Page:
Emmett Watkins Jr. – PlayStation Stan/Bad Boys II Apologist

The Last of Us: Part II

I know how unoriginal it is to claim The Last of Us as one of my favorite games of all time. I know that everyone and their mother fell in love with Joel and Ellie when they played the game. I know we all were captivated by the writing, blown away by the graphical fidelity, and if you were in love with the combat as much as me, had a not-so-minor addiction to the Factions multiplayer. Even its ending was considered to be so perfect that none of us were left wanting for a continuation of the story.

But, against all odds, we got one. Sure, I was excited to revisit these characters again, but from the get-go, The Last of Us Part II was fighting an uphill battle to not only prove its quality in comparison to its predecessor but to prove that it should exist in the first place. However, not only did TLoU P2 justify its existence, but it also managed to surpass my expectations entirely.

You see, to me, The Last of Us is a classic video game in that it uses well-known tropes of zombie and post-apocalyptic fiction to tremendous effect. With major exception to its final twist, I don’t feel like the original game did anything revolutionary or subverted any expectations, but we all excused that fact because the characters and the world-building was so well done.

That wasn’t a knock on the game, as it’s still one of my favorites of all time, but just look at this plot on paper. Oh, look, a camp full of cannibals led by a charismatic psychopath. Oh look, a man with a dark past that has a jaded outlook on life has his heart softened by a girl he’s forced to protect. Oh look, that girl slowly loses her innocence over time due to the harsh world she’s forced to grow up in. Oh look, turns out this girl has the cure and she could potentially save the entire world. I could go on, but it’s like Naughty Dog took every post-apocalyptic trope out there and blended them all together, but because their use of these tropes is so well done, it makes TLoU feel like it’s one of the classics of post-apocalyptic fiction that it borrows so heavily from.

That is why I find The Last of Us: Part II so fascinating in comparison because it no longer feels like “a tale as old as time”. It now feels like a modern tale that doubles down on the daring tone switch of the original game’s ending. After the intro, which I’m sure lulled us all into a false sense of security, the game very quickly showed that it didn’t want to just meet our expectations, but play with them. It might just be the seven years of anticipation talking, but The Last of Us Part II truly felt unpredictable in a way that very few games do. There were many predictions made in the lead up to its release, and so many of them managed to both be right and wrong in ways none of us saw coming. This made the game feel way more dynamic and unpredictable than the original game, and it kept me on the edge of my seat for the entire 24 hours it took for me to beat it, all the way up to its supremely climatic, yet refreshingly quiet conclusion.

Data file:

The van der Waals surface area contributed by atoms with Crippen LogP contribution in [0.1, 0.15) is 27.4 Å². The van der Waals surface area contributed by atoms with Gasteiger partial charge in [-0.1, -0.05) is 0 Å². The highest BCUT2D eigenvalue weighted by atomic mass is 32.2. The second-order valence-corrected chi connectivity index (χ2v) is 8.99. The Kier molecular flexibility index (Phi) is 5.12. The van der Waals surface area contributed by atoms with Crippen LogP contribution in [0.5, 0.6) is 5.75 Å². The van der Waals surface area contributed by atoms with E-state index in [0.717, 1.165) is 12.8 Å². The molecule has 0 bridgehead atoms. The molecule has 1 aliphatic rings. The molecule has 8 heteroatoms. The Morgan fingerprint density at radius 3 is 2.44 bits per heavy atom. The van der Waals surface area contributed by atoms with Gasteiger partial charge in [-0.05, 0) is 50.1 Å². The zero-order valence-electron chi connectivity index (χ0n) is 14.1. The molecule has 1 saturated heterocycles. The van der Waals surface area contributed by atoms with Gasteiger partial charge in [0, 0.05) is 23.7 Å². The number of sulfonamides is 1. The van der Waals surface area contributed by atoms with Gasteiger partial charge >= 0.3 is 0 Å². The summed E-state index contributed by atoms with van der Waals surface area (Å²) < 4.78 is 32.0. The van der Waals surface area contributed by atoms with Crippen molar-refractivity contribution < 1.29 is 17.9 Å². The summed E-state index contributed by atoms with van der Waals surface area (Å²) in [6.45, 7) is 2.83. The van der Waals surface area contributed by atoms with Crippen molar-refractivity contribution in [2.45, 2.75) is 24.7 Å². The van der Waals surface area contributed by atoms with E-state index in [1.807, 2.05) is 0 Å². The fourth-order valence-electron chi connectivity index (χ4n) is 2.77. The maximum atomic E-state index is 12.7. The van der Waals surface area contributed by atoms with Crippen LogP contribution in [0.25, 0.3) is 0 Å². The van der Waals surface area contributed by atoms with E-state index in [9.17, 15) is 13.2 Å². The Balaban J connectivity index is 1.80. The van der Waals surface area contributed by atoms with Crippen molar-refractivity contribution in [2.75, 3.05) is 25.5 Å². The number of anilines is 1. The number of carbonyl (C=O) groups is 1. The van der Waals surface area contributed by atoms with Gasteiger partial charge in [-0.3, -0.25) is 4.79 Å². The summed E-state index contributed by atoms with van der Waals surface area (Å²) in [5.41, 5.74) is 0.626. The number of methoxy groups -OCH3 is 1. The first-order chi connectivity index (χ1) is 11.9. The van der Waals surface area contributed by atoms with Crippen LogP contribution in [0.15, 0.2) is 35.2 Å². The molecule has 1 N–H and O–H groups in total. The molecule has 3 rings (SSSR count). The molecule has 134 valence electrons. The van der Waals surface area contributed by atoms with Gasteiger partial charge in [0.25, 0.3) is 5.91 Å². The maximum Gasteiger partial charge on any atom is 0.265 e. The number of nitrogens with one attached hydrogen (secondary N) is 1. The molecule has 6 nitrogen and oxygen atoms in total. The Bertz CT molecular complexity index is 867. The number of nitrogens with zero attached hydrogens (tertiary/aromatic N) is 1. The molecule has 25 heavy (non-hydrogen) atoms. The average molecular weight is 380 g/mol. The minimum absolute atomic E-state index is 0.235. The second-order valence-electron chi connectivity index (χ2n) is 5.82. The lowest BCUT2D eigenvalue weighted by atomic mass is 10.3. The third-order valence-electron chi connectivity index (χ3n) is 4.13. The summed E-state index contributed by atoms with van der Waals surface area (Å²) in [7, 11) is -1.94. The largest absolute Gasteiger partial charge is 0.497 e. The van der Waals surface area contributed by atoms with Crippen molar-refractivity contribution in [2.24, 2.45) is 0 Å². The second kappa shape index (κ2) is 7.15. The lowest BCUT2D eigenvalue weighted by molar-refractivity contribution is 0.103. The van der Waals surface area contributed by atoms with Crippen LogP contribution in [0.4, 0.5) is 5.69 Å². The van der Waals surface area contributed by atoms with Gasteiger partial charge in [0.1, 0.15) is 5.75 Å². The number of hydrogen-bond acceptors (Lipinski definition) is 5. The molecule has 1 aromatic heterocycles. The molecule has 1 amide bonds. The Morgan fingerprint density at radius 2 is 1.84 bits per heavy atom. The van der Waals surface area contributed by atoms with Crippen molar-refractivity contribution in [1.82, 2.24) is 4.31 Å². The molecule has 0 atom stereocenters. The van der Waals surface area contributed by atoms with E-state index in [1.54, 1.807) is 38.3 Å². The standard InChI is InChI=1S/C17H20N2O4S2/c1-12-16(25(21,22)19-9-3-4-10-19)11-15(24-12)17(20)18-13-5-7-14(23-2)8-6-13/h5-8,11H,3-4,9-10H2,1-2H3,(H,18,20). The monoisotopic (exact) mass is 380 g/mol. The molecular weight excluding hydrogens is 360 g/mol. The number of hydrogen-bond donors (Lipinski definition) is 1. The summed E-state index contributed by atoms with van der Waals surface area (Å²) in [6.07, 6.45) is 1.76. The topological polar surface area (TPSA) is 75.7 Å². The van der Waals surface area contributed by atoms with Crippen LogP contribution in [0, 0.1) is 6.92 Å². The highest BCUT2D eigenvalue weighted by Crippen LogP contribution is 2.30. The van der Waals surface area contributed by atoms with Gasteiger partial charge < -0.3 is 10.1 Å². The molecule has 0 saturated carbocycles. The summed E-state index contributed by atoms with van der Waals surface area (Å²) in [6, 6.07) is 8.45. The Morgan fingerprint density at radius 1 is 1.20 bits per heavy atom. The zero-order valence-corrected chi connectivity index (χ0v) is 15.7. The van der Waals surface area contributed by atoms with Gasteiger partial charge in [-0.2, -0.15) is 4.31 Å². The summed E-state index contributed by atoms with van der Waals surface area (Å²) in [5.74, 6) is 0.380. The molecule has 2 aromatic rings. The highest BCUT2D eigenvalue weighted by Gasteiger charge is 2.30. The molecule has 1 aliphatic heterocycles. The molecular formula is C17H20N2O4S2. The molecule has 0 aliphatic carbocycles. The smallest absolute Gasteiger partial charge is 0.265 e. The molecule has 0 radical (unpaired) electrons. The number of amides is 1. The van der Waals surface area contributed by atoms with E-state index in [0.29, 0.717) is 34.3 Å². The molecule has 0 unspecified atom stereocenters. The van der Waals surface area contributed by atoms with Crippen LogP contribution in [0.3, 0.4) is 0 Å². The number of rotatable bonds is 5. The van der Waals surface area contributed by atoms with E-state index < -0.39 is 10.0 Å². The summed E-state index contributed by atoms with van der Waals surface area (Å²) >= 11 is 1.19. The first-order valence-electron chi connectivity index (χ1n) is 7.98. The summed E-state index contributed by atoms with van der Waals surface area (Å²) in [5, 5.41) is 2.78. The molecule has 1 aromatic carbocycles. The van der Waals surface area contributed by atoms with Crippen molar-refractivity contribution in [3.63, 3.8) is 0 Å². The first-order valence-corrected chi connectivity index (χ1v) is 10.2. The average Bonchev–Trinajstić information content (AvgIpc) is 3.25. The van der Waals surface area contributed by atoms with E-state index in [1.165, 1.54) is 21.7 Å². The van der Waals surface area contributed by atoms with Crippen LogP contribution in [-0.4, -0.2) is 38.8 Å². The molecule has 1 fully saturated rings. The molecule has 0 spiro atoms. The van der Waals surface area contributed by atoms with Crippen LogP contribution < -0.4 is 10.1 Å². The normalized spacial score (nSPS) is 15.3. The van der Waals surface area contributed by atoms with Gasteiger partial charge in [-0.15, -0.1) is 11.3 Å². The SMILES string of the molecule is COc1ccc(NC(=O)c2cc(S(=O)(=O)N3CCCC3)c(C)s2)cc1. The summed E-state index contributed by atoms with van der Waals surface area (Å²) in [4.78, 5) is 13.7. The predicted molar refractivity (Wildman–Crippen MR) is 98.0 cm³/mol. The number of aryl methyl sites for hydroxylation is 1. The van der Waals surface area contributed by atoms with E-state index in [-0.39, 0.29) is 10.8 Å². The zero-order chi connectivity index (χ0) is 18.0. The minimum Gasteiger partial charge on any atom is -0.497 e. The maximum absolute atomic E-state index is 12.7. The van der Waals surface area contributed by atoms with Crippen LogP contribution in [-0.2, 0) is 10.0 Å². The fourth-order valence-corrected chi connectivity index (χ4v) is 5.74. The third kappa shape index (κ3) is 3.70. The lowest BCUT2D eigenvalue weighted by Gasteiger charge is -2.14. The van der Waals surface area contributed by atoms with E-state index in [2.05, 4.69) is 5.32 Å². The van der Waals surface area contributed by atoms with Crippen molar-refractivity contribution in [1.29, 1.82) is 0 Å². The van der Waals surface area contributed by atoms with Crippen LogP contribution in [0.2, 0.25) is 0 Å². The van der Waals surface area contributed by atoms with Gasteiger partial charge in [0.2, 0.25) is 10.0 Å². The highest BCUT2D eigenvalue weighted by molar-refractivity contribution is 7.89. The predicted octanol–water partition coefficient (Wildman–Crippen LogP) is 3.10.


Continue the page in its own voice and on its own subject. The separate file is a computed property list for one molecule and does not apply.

And all of that praise comes before even mentioning how fantastic the updated combat feels. The higher fidelity of animations made combat feel cinematic at all times while showing the impact of that violence in a more visceral, and often disturbing, way. Traversal has even improved, with many new mechanics being introduced from Uncharted: Lost Legacy, my favorite in the series. Graphically, the game has truly entered the uncanny valley for me. It looks so much like real life that I found myself perceiving the game as a live-action piece of art. Lord only knows how, or even if, those animations or that graphical fidelity will make it into the multiplayer mode later on.

So, until another game manages to dethrone it this year, The Last of Us: Part II has blown me away more than any other game in 2020. Some might have stronger narratives, some might have more compelling gameplay, some may even be more visually striking, but I can’t imagine any other game being as great of a complete package as this game. And if something does top it, I will have yet another of my expectations subverted.

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